09/11/2015 06:47 GMT | Updated 09/11/2016 05:12 GMT

Can the Mass Closure of Care Homes Be Averted?

The care home sector is near meltdown, according to owners, care experts and financial analysts. They warn that thousands of homes will be forced to close because they are not financially sustainable.

The prospect of such large scale home closure should be sending shockwaves through government.

Many of the most vulnerable older people in our country may face losing their home in the next year.

Will the government intervene? And if so, what will it do to avert this crisis?

As this blog has highlighted repeatedly, the crisis in care is predictable. Growing numbers of older people are fuelling demand for care while public funding for care has been severely cut.

For care homes, the problem is particularly intense. The needs of older people admitted into residential care are greater than ever, either with dementia or requiring substantial nursing care. Higher levels of staffing are needed. But at the same time local authorities have squeezed the fees they pay for residential placements over several years.

Providing quality residential care is becoming unsustainable, especially if a care home relies on local authority income. That challenge will become even tougher next year with the much heralded increase in the national minimum wage.

It's no surprise that care home providers and their national umbrella bodies are warning that the crisis will be worse than that currently devastating the steel industry. The consequences are far-reaching - for older people and their families, and for the NHS with added pressures on hospital beds if residential care fails.

So what could be done, starting with the government's spending review on 25 November? Here are some steps forward:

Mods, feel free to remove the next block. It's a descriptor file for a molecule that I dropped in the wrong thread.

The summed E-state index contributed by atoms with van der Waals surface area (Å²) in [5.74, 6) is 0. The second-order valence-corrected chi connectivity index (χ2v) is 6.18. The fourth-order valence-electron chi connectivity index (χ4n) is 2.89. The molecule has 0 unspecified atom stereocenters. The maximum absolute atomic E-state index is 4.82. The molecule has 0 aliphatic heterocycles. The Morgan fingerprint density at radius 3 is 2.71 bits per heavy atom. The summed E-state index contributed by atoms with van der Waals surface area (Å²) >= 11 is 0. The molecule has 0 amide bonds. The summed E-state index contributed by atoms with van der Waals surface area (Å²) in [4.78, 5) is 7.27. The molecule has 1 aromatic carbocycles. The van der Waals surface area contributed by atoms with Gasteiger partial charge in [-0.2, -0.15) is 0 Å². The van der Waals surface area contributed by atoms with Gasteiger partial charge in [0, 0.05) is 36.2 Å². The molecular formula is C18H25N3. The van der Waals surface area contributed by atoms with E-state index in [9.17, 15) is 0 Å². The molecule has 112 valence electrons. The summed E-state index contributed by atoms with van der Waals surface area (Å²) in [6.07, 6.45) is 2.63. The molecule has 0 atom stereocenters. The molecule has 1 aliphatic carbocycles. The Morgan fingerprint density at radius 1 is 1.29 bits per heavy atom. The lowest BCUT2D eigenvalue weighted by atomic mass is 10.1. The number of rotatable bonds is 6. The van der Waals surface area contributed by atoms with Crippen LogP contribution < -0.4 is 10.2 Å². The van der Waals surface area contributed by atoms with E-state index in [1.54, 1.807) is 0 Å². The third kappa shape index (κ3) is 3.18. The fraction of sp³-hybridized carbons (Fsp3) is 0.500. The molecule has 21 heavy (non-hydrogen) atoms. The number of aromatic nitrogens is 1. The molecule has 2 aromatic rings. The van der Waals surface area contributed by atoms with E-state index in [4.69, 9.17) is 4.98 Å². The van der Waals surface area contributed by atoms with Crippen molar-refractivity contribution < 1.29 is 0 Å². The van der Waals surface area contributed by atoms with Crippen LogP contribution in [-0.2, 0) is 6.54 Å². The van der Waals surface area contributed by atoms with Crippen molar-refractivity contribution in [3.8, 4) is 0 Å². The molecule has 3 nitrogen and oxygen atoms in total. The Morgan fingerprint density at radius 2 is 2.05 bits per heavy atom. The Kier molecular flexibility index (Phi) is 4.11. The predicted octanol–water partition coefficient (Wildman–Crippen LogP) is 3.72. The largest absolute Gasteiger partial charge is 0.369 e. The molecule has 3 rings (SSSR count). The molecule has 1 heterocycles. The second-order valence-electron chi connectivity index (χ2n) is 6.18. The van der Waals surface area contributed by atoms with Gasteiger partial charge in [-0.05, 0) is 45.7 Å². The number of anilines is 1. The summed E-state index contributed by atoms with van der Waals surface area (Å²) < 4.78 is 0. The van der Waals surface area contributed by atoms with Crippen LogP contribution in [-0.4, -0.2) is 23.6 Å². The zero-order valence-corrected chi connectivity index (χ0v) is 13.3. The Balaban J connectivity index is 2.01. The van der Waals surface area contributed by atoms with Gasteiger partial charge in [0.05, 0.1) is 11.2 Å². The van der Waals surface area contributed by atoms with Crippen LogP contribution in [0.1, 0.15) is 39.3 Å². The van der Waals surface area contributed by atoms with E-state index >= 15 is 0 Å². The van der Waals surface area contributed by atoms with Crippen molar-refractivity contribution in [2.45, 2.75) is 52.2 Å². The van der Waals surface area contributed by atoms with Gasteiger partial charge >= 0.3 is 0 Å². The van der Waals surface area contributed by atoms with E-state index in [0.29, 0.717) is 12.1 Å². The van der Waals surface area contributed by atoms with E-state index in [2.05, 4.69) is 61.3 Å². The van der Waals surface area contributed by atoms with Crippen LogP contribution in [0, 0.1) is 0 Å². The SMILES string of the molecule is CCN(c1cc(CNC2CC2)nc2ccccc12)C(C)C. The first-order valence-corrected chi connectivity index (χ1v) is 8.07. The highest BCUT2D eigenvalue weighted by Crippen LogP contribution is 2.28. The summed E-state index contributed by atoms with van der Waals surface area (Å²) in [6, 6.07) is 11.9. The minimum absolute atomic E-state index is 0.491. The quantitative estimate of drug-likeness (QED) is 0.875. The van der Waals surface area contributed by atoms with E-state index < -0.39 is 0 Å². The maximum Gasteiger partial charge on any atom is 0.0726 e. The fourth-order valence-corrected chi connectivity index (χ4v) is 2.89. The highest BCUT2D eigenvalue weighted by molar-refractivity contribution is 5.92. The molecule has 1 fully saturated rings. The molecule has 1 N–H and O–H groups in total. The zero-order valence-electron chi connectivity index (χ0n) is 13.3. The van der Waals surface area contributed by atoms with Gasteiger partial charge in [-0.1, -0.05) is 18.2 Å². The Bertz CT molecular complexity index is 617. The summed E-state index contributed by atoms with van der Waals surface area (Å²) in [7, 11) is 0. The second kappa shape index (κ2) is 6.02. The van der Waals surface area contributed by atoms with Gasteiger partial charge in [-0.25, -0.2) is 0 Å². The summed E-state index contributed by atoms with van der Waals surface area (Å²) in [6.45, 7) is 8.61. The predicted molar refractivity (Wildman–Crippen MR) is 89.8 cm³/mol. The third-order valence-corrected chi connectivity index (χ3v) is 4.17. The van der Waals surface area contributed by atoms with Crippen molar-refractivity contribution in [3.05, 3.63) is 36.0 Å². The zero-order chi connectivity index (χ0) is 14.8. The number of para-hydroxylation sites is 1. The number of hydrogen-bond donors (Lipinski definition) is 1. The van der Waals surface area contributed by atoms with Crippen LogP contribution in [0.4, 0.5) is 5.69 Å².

1) The government should commission an independent review to establish 'fair care funding' and ensure that local authorities pay at least the minimum rate required for both care home places and home care services. Alongside this review the government must fund councils properly to ensure that care providers are paid at or above the agreed minimum rate.

2) Care providers for their part must also commit to greater transparency, for example, of the wages they pay, staffing levels, profit margins and shareholder dividends. As private companies funded by public money, they should be accountable not just for the quality of care they provide but also for the way they run their businesses.

3) The investment in integration of care and health must be stepped up several gears, with one integrated budget at local level. Local authorities and CCGs must be required to demonstrate how effectively they are using this funding, for example to keep people out of hospital and residential care,

4) Following what is in essence the scrapping of the cap on care costs, the government should look at better ways to protect families from catastrophic care bills. One such measure would be to raise the threshold for paying for care from £23,250 to £250,000 (the average cost of a home in the UK). It is estimated that such a move would cost the same as the postponed cap and it would be a lot easier to administer.

All the above should be seen as steps on the way to the long term sustainability of care funding. That will also require a new way of paying for care that is fair and effective.

In the meantime the government must ensure that care, in whatever setting, is available when older people need it. Averting the crisis in care homes must be the first step. But only a first step, given the parallel crisis in home care. Above all, we mustn't lose sight of the vulnerable people stuck in the middle of the care crisis.